Everyone feels anxious now and then. It’s a normal emotion. Many people feel nervous when faced with a problem at work, before taking a test or making an important decision.Anxiety disorders are different, though. They can cause such distress that it interferes with your ability to lead a normal life.This type of disorder is a severe mental illness. For people who have one, worry and fear are constant and be overwhelming, and can be disabling.

With treatment, many people can manage those feelings and get back to a fulfilling life.the exact cause of anxiety disorders is unknown, but these disorders like other forms of mental illness are not the result of personal weakness, a character flaw, or poor upbringing. As scientists continue their research on mental illness, it is becoming clear that many of these disorders are caused by a combination of factors, including changes in the brain and environmental stress.

They may visit many doctors and make numerous trips to the hospital before their anxiety disorder is discovered. Depression is an inherent part of modern life. People feel stress over work, health, money, family and pretty nearly everything else. While a small dose of daily stress can be useful as it provides motivation to press forward and meet goals, it is not natural to be in a constant state of anxiety. Living with data regular part of life is detrimental to all aspects of health.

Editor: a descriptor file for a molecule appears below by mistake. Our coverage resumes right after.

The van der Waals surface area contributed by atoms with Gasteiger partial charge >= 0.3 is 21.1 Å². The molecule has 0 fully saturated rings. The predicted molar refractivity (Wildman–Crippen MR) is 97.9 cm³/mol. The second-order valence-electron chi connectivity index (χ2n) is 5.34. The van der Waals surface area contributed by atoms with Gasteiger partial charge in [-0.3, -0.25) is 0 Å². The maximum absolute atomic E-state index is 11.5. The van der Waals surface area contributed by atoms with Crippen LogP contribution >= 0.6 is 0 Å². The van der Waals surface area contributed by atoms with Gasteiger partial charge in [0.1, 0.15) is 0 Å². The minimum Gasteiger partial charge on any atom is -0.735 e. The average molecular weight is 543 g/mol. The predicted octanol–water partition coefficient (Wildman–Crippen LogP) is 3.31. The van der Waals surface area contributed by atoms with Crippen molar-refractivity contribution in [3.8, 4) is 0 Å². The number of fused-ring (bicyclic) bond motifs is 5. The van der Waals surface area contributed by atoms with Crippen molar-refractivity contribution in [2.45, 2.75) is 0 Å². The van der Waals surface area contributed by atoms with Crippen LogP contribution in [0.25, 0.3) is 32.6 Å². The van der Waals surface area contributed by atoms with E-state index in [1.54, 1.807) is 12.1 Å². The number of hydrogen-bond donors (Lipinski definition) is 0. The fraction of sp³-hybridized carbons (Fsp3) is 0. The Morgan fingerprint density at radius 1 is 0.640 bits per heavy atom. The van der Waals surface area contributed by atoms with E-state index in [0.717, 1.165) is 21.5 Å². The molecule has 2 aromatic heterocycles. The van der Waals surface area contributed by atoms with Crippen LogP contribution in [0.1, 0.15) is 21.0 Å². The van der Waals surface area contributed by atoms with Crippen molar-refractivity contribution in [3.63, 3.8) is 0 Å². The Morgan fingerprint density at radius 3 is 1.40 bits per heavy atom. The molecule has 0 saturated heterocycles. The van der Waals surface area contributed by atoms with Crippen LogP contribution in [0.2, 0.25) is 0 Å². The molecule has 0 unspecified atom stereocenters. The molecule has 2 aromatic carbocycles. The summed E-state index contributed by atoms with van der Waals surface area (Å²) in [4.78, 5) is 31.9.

That’s why an increasing number of people are seeking cures for anxiety. Frequently, this means an appointment with a doctor who can prescribe an anti anxiety medication. The trouble is that many of these pills come with side effects that are nearly as distressing as the anxiety. Moreover, many of these prescriptions can be habit forming or may interact harmfully with other medications.

1Chamomile for treating Anxiety

If you have a jittery moment, a cuppa chamomile tea might help calm you down. Some compounds in chamomile  bind to the same brain receptors as drugs like Valium.

You can also take it as a supplement, typically standardized to contain 1.2% apigenin (an active ingredient), along with dried chamomile flowers. In one study at the University of Pennsylvania Medical Center, in Philadelphia, patients with generalized anxiety disorder (GAD) who took chamomile supplements for eight weeks had a significant decrease in anxiety symptoms compared to patients taking placebo.

2L-theanine (or green tea)

They say Japanese Buddhist monks could meditate for hours, both alert and relaxed. One reason may have been an amino acid in their green tea called L-theanine, says Mark Blumenthal, of the American Botanical Council.

Research shows that L-theanine helps curb a rising heart rate and blood pressure, and a few small human studies have found that it reduces anxiety. In one study, anxiety-prone subjects were calmer and more focused during a test if they took 200 milligrams of L-theanine beforehand.

You can get that much L-theanine from green tea, but you’ll have to drink many cups—as few as five, as many as 20.